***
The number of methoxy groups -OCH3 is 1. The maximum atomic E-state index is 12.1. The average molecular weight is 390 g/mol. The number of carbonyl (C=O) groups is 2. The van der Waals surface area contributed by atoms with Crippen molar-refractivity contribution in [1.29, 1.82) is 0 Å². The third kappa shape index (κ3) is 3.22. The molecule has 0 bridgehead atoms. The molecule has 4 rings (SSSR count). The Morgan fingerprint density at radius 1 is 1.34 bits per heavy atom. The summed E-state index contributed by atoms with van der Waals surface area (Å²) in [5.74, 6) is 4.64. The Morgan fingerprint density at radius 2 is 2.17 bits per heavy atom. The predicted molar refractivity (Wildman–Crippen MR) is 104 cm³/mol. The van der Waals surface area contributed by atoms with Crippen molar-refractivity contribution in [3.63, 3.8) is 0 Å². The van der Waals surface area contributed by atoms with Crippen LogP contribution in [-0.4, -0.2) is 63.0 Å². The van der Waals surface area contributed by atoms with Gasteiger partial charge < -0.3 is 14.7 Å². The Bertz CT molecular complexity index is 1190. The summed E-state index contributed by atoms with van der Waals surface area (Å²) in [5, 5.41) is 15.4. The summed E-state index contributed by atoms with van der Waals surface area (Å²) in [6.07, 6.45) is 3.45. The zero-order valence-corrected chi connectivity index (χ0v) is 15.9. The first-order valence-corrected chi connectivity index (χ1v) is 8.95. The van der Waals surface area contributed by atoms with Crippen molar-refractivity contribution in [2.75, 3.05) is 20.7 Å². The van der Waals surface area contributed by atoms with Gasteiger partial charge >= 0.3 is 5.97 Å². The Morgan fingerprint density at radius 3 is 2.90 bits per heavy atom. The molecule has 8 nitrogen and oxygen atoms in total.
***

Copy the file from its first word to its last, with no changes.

The number of methoxy groups -OCH3 is 1. The maximum atomic E-state index is 12.1. The average molecular weight is 390 g/mol. The number of carbonyl (C=O) groups is 2. The van der Waals surface area contributed by atoms with Crippen molar-refractivity contribution in [1.29, 1.82) is 0 Å². The third kappa shape index (κ3) is 3.22. The molecule has 0 bridgehead atoms. The molecule has 4 rings (SSSR count). The Morgan fingerprint density at radius 1 is 1.34 bits per heavy atom. The summed E-state index contributed by atoms with van der Waals surface area (Å²) in [5.74, 6) is 4.64. The Morgan fingerprint density at radius 2 is 2.17 bits per heavy atom. The predicted molar refractivity (Wildman–Crippen MR) is 104 cm³/mol. The van der Waals surface area contributed by atoms with Crippen molar-refractivity contribution in [3.63, 3.8) is 0 Å². The van der Waals surface area contributed by atoms with Crippen LogP contribution in [-0.4, -0.2) is 63.0 Å². The van der Waals surface area contributed by atoms with Gasteiger partial charge < -0.3 is 14.7 Å². The Bertz CT molecular complexity index is 1190. The summed E-state index contributed by atoms with van der Waals surface area (Å²) in [5, 5.41) is 15.4. The summed E-state index contributed by atoms with van der Waals surface area (Å²) in [6.07, 6.45) is 3.45. The zero-order valence-corrected chi connectivity index (χ0v) is 15.9. The first-order valence-corrected chi connectivity index (χ1v) is 8.95. The van der Waals surface area contributed by atoms with Crippen molar-refractivity contribution in [2.75, 3.05) is 20.7 Å². The van der Waals surface area contributed by atoms with Gasteiger partial charge >= 0.3 is 5.97 Å². The Morgan fingerprint density at radius 3 is 2.90 bits per heavy atom. The molecule has 8 nitrogen and oxygen atoms in total.